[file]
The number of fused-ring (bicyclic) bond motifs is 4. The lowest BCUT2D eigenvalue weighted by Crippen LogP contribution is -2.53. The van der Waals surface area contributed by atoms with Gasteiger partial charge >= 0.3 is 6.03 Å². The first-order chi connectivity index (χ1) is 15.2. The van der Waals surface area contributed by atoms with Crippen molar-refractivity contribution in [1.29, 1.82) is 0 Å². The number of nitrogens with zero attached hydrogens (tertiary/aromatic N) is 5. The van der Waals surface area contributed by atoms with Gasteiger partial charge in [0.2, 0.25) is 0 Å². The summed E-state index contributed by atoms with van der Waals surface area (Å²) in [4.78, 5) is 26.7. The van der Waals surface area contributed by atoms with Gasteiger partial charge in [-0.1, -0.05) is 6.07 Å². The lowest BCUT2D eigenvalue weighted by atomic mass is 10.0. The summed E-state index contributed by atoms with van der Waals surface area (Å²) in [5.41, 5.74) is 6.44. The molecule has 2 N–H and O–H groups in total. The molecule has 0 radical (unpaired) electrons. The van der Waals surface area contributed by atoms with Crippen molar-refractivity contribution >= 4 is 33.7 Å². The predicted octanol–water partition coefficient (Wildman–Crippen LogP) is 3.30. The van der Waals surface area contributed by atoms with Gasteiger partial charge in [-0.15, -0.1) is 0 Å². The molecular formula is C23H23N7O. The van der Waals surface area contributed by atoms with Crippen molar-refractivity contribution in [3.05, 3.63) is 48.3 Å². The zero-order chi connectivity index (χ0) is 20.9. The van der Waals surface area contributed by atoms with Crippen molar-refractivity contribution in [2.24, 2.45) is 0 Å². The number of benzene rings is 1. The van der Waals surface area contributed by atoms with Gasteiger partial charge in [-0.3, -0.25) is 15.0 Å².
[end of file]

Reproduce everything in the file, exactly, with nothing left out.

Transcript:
The number of fused-ring (bicyclic) bond motifs is 4. The lowest BCUT2D eigenvalue weighted by Crippen LogP contribution is -2.53. The van der Waals surface area contributed by atoms with Gasteiger partial charge >= 0.3 is 6.03 Å². The first-order chi connectivity index (χ1) is 15.2. The van der Waals surface area contributed by atoms with Crippen molar-refractivity contribution in [1.29, 1.82) is 0 Å². The number of nitrogens with zero attached hydrogens (tertiary/aromatic N) is 5. The van der Waals surface area contributed by atoms with Gasteiger partial charge in [0.2, 0.25) is 0 Å². The summed E-state index contributed by atoms with van der Waals surface area (Å²) in [4.78, 5) is 26.7. The van der Waals surface area contributed by atoms with Gasteiger partial charge in [-0.1, -0.05) is 6.07 Å². The lowest BCUT2D eigenvalue weighted by atomic mass is 10.0. The summed E-state index contributed by atoms with van der Waals surface area (Å²) in [5.41, 5.74) is 6.44. The molecule has 2 N–H and O–H groups in total. The molecule has 0 radical (unpaired) electrons. The van der Waals surface area contributed by atoms with Crippen molar-refractivity contribution >= 4 is 33.7 Å². The predicted octanol–water partition coefficient (Wildman–Crippen LogP) is 3.30. The van der Waals surface area contributed by atoms with Gasteiger partial charge in [-0.15, -0.1) is 0 Å². The molecular formula is C23H23N7O. The van der Waals surface area contributed by atoms with Crippen molar-refractivity contribution in [3.05, 3.63) is 48.3 Å². The zero-order chi connectivity index (χ0) is 20.9. The van der Waals surface area contributed by atoms with Crippen molar-refractivity contribution in [2.24, 2.45) is 0 Å². The number of benzene rings is 1. The van der Waals surface area contributed by atoms with Gasteiger partial charge in [-0.3, -0.25) is 15.0 Å².